“It was the best decision we’ve ever made for our kids,” Jordanna said. “They’ve grown insanely with their schooling.”
Sandru alternates between teaching the children individually and as a group during the four-hour days, reserving time each week for a “Fun Friday” activity that has included make-your-own slime, bouncy balls and Play-Doh projects. Pumpkin decorations, holiday cookies and explosions were mixed in. Last Friday, each Barrett child made dinosaur-themed soap.
“My wife…had a vision in her head and wanted to make it come to life,” Shaquil Barrett said. “We’ve known for a fact if there was a season this year we wanted to take part in it, not sit out [but] it was going to take some sacrifices from everybody.
“Everything is perfectly set up toward no chances of anybody being sick.”
That caution helped Barrett avoid contracting COVID-19 during the season, his only stint on the reserve/COVID-19 list lasting five days – the duration the league mandates for a high-risk close contact who successfully tested negative each day of a quarantine. The Buccaneers placed Barrett, linebacker Devin White and defensive lineman Steve McLendon on the COVID-19 reserve Jan. 1. White and McLendon missed Tampa’s wildcard game during 10-day quarantines, but Barrett was cleared in time for game day.
He’s played at least 80% of snaps in each of Tampa’s three playoff games, most notably sacking Packers quarterback Aaron Rodgers three times in the Bucs’ 31-26 NFC championship upset. That ability – and availability – should bode well in free agency this spring after Barrett played 2020 on a $15.8 million franchise tag.
For Barrett to have that level of success on the field, while the children were educated and Jordanna remained healthy carrying their fourth child, was a reward and relief to achieve.
“Mental health totally plays into it too,” Jordanna Barrett said. “Like, how do you stay mentally sane with physically being sane and smart? It was a lot. But ultimately, I’m glad we stuck the season out.”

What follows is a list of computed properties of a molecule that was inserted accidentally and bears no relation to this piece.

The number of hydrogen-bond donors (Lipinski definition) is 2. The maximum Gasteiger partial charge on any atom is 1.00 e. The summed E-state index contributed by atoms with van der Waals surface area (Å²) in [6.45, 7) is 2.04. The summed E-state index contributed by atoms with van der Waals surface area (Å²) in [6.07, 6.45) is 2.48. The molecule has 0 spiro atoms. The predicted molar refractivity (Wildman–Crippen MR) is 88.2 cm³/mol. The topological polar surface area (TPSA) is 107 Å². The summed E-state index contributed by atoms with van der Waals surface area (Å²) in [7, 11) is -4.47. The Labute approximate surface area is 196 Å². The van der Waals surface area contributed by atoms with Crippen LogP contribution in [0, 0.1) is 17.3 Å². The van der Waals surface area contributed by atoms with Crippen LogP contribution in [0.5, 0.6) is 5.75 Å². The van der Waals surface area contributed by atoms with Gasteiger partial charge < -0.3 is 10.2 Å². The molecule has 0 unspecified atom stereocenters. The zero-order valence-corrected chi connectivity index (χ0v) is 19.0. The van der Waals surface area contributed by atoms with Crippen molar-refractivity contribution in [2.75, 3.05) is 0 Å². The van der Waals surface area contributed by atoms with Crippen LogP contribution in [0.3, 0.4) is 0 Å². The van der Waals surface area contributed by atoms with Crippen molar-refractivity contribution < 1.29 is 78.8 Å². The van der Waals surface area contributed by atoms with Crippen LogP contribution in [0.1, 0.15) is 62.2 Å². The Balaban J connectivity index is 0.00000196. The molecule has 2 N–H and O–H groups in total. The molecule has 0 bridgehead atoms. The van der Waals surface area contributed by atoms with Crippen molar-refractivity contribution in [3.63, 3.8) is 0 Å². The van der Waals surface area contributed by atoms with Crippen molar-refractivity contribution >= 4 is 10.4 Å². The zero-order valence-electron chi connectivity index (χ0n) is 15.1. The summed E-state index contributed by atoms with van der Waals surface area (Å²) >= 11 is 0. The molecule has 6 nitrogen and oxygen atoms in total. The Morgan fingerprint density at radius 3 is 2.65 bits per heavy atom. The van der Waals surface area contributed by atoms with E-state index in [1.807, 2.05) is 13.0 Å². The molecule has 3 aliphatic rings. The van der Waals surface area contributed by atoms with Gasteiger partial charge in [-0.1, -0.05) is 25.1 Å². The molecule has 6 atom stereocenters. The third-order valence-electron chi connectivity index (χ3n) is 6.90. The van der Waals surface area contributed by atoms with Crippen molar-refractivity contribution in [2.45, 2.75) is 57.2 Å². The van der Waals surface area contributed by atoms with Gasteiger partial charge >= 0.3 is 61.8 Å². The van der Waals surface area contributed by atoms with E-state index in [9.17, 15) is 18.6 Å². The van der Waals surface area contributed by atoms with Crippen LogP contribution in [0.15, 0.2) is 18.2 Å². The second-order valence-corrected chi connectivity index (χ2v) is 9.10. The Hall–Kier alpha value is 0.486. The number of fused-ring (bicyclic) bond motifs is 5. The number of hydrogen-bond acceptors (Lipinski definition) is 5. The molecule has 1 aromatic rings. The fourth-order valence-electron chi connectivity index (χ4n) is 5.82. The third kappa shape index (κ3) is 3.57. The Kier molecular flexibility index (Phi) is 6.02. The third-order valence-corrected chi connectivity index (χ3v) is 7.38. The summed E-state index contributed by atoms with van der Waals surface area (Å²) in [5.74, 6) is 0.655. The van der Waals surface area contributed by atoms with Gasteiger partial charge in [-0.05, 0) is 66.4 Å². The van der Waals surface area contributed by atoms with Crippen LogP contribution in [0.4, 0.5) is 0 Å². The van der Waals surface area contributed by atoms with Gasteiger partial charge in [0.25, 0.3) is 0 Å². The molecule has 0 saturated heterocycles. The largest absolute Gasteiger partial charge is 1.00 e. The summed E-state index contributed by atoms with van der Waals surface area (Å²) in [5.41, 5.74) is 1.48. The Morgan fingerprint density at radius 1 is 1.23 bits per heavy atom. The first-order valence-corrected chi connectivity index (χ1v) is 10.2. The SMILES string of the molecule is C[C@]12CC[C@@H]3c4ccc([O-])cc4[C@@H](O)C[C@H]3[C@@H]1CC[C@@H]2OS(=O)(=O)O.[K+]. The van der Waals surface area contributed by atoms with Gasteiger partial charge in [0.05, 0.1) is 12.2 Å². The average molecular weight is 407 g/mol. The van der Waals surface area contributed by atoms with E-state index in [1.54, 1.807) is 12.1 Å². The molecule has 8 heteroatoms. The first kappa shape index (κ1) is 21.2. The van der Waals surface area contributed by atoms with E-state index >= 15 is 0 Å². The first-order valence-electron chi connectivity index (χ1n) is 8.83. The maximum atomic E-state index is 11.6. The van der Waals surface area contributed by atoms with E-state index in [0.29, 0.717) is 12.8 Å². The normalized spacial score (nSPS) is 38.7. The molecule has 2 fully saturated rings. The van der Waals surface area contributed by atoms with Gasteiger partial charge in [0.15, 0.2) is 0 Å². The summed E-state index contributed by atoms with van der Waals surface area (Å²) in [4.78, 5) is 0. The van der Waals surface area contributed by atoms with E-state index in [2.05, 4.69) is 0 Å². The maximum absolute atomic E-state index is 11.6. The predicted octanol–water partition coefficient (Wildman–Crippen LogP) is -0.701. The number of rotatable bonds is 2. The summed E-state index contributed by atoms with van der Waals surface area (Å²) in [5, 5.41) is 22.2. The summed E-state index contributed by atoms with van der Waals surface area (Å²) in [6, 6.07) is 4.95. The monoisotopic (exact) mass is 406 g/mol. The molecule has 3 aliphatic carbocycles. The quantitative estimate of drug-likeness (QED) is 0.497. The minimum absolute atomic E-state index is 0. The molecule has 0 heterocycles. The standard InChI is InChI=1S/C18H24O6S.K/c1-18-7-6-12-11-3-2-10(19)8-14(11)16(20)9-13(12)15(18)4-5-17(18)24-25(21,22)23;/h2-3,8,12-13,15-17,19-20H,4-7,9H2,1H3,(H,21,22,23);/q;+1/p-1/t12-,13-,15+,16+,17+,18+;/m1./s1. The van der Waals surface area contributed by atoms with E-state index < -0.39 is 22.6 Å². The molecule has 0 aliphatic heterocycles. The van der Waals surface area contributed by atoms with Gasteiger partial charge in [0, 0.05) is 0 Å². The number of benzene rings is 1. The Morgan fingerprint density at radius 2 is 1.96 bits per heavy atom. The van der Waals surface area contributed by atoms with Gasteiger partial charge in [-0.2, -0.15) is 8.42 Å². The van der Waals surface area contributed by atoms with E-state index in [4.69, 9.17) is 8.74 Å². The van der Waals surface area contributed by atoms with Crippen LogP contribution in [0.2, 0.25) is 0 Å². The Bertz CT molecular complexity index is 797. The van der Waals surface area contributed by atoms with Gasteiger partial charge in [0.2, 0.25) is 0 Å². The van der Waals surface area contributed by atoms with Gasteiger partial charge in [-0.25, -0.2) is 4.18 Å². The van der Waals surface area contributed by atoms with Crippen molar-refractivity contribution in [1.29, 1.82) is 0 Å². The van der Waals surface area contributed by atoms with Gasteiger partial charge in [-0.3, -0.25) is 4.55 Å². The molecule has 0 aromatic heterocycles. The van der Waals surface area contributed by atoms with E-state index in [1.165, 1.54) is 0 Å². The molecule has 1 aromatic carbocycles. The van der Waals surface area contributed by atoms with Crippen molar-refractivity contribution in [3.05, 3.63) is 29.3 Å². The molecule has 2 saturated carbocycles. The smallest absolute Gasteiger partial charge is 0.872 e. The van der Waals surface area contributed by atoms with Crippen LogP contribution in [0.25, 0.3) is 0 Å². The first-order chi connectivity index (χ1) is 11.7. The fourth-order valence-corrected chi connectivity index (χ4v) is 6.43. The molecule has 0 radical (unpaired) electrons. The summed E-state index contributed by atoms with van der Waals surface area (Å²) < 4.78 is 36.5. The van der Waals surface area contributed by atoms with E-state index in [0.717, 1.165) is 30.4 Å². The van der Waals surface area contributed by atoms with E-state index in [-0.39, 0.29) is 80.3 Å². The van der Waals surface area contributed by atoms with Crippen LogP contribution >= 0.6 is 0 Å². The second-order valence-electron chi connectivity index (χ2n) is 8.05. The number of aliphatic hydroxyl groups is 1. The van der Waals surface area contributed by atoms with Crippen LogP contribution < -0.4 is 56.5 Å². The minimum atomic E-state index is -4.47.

New Super Bowl traditions
The Barretts, helped by the Buccaneers becoming the first team to host a Super Bowl in their home stadium, will attend the Super Bowl despite watching all but one other game at home this year. Each family member is receiving daily COVID-19 tests this week preceding the Super Bowl. Only two family members – Shaquil requested Jordanna and his mother, Jordanna said – can celebrate on the post-game field should the Bucs win.
Buccaneers defensive end Ndamukong Suh’s father Michael, at 60 years old, doesn’t feel safe traveling. Michael says he attended roughly six of eight home games each season during his son’s first decade in the NFL, and he traveled to Atlanta’s Mercedes-Benz Stadium two seasons ago when Ndamukong made his first Super Bowl as a member of the Rams.
“Wow, that was a big thing,” Michael Suh told USA TODAY Sports.
Father and son routinely share a special gesture, clasping each others hands and crossing their arms, a tribute to a gesture from Michael’s tribe in his native Cameroon: “That’s good luck in our traditional way,” Michael explained. But this season they can only join in prayer via FaceTime.
Michael watches games at home in Portland, Oregon with his best friend, Jonathan. The two planned to travel to Tampa for the Super Bowl before deciding they didn’t feel safe. So they’ll watch on TV while sharing a meal of their favorite African dishes, including Michael’s favorite tribal Cameroonian soup, achu.
Michael’s rooting interests have changed, too. Watching the Rams face the Patriots two seasons ago, he hoped Ndamukong would knock down Tom Brady. Now, with both on the Bucs, the Suhs will be rooting for the legend to win his seventh Lombardi.
“The last one … [Ndamukong] had to stop him,” Michael Suh said. “Now, he has to do everything to stop everybody else and give the ball back to Brady.
“It’s so funny.”
Follow USA TODAY Sports’ Jori Epstein on Twitter @JoriEpstein